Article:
CIWiMA’s inaugural general meeting took place in June this year, where its first Executive Committee was elected.

The committee aims to actively mobilize more women into the industry – for both shore-based as well as sea-going positions, alongside promoting women in the maritime sector.

Commits support to Marae Moana Act, the world’s largest multi-use marine park
To protect and conserve the marine environment, and ocean surrounding Cook Islands, the Parliament of the Cook Islands formally established Marae Moana, the world’s largest multi-use marine park, in August 2017.

Moving forward, MCI will work closely with the Marae Moana coordinators towards ensuring vessels entering within and beyond the marine park’s boundaries comply and respect the sanctity of the Marae Moana Act.

Closely and actively advocating Corporate Social Responsibility (CSR) initiatives
YWAM Medical Ships as well as Sailing Cook Islands were the two main beneficiaries receiving financial and administrative support from the registry in 2017. Vessels under these charities received complimentary flag registration and vessel certification, courtesy of MCI.

On top of that, MCI is a sponsor of Fins Attached, a US-based non-profit organization aimed at saving the world’s shark population and promoting preservation as essential for the global ecosystem. The organization’s mission resonates closely with the above-mentioned Marae Moana, another initiative that MCI supports, which emphasizes on preserving the marine ecosystem.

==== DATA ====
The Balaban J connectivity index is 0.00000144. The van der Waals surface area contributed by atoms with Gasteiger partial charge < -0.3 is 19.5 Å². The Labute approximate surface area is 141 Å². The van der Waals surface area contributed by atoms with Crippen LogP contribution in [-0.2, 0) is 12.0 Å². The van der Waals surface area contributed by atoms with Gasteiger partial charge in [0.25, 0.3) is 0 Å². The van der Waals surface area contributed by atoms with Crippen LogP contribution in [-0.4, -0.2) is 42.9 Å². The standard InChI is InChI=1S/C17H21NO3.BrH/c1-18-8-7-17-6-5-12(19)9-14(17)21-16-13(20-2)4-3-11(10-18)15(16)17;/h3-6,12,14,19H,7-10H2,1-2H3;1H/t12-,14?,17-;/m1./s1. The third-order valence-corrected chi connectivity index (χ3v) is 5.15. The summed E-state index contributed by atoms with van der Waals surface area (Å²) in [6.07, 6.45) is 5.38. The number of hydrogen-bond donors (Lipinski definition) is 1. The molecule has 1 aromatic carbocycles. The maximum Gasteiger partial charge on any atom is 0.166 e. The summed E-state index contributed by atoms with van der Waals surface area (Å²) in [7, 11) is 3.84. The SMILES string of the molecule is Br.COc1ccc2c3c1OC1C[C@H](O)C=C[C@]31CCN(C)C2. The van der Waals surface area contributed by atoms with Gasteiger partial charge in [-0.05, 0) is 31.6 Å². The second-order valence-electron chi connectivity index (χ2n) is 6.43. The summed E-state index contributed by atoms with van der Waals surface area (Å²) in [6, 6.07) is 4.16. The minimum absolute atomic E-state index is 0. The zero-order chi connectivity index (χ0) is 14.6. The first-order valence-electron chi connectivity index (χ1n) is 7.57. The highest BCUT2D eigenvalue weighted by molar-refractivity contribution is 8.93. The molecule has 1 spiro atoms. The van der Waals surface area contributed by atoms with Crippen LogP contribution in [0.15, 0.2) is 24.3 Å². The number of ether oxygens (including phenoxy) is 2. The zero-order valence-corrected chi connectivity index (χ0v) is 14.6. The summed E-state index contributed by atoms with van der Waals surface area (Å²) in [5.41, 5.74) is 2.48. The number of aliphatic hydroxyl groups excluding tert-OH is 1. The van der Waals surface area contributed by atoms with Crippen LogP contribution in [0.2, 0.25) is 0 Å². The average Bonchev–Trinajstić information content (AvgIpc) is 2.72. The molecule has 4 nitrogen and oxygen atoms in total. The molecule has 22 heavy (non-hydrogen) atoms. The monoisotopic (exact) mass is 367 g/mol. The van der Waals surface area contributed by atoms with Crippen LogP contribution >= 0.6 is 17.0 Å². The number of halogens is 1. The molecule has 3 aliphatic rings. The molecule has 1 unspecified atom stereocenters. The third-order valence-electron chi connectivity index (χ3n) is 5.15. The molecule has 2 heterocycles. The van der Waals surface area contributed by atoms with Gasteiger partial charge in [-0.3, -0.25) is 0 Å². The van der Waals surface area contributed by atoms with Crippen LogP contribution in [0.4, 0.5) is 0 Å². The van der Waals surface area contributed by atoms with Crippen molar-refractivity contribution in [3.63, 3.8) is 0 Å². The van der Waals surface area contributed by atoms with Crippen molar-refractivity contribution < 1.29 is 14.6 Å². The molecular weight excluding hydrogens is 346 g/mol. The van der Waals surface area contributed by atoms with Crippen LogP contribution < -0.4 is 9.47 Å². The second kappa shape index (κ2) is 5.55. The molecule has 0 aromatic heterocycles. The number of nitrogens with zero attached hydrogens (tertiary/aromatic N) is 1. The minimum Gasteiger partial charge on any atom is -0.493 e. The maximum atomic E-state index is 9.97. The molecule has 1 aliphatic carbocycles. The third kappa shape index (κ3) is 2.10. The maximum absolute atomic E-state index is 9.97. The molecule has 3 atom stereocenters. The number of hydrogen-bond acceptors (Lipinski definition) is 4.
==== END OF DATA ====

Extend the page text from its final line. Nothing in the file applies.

As a sponsor, MCI has assisted in the successful registration of the organization’s 134-feet research vessel, Sharkwater, under the Cook Islands flag, and look towards promoting the organization’s objectives more actively in 2018.

MCI also supported open water swimmer, Dan Abel’s circumnavigation swim around Rarotonga, Cook Islands in September 2017, in an effort to raise funds for the kids at Autism Cook Islands.

MCI CEO, Glenn Armstrong said: “2017 has been a fruitful year despite the prevailing market challenges, and we are all-geared up for 2018 as we strive towards becoming one of the top registries in the world.”



Maritime Cook Islands’ annual Management & Board of Directors Meeting was held in January this year, from 16-19 January in the Cook Islands.

The 4-day meet at Bamboo Jacks sought to review the management’s strategic plan and objectives for 2018 – in terms of growing the number of vessels, tonnage and revenue – on top of each department’s plan.

Issues pertaining to Paris MoU and IMO Conventions were also addressed at the meeting.

The meet was attended by board of directors Tony Manarangi, Mike Mitchell, Mike Sullivan and MCI CEO, Glenn Armstrong, together with the MCI management team as well as a Cook Islands government representative and Cook Islands Permanent Representative at the IMO Capt. Ian Finley.


Capt. Ian Finley has been the Cook Islands Ambassador and Permanent Representative at the International Maritime Organization (IMO) since 2006.